EFB is biomass obtained during CPO production, consisting of fiber composite in palm bunch form without fruits after the extraction from fresh fruit bunch. This extraction process is carried out through sterilization using steam at 294 kPa for 1 hour (Shinoj et al., 2011). The output of this process is palm fruit easily separated from bunch in the stripper stage through the threshing process (Omran, Sharaai, and Hashim 2021). EFB fiber is produced as an additional stage of palm oil extraction process, where oil is extracted through mechanical pressing and steaming, converting it physically to fiber.

EFB fiber has a rough body surface and a diameter size of 343-365 µm. This rough morphology impacted surface components such as wax, fat substance, silica, and other impurities (Rahmasita, Farid, and Ardhyananta 2017). Furthermore, EFB consists of nanofiber cellulose (NFC) with a diameter between 5 nm and 60 nm (Harahap et al., 2023). Several research have been conducted on removing silica from EFB and other biomass, with pre-treatment through mechanical hammering for alkaline peroxide pulping (Ghazali, Rosli, and Law, 2009). Sonication was also carried out to remove silica bodies on EFB surfaces for biogas production applications (Salleh, Hamid, and Hussain, 2013). Oil and other impurities, including silica, were removed by 0.4 NaOH and 0.6% acetic acid (Ibrahim et al., 2015). Approximately 90% of silica from rice straw biomass has been eliminated through the use of 0.5 M sodium carbonate or sodium hydroxide 2 M at 93°C (Khaleghian, Molaverdi, and Karimi, 2017). In the case of rice husk, containing silica, 15-20% can be removed through NaOH leaching system (Liu, Zhang, and Huang, 2019). The process of removing silica from rice husk biomass starts with a reaction between NaOH and silica, forming Na2SiO3, which is more water-soluble than pure silica (Bazargan et al., 2020). This previous research showed that caustic leaching potential removes silica from EFB fiber through two methods. First, NaOH reacts with organic matter and opens gaps or cutting silica-organic bonding, releasing into the environment. Second, NaOH reacts with SiO2 to form Na2SiO2, which dissolves into the liquid phase.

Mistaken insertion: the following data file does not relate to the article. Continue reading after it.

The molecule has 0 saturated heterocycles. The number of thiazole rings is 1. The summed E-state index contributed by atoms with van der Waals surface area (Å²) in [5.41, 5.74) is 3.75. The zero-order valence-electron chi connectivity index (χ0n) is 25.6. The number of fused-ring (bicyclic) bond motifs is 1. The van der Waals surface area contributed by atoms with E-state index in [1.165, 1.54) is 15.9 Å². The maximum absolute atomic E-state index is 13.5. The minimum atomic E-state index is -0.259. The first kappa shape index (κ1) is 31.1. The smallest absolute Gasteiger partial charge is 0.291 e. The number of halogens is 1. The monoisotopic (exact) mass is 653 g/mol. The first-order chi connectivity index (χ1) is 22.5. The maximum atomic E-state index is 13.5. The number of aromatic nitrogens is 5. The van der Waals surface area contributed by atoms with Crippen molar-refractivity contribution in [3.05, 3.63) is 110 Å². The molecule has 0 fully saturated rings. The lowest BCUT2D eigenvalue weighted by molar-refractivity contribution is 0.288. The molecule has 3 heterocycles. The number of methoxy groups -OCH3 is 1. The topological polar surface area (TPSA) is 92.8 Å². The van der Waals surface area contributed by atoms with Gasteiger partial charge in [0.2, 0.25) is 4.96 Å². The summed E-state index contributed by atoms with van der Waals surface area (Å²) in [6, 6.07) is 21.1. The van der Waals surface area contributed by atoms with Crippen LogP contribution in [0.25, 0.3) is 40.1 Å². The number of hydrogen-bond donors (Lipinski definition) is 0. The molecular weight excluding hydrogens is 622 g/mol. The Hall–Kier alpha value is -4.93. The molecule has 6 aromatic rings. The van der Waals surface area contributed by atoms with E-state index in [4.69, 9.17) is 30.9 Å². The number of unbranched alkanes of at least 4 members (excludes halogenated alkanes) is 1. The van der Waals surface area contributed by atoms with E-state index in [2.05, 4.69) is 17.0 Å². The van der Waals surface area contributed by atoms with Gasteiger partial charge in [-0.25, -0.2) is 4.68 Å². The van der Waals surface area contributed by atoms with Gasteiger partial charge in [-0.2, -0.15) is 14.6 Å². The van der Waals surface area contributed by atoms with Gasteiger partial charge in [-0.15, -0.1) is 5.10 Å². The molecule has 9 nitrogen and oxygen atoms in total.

This research aimed to determine the optimum temperature and NaOH concentration in silica removal from EFB using NaOH solution to maximize fiber yield with acceptable silica content for Kraft pulping. The results are expected to enhance EFB fiber for the pulp and paper industry in kraft cooking. Integrating CPO plant and pulp mill could potentially increase EFB economic value as paper production raw material. Furthermore, wood feedstock consumption can be reduced by replacement with qualified EFB fiber.

Experimental Methods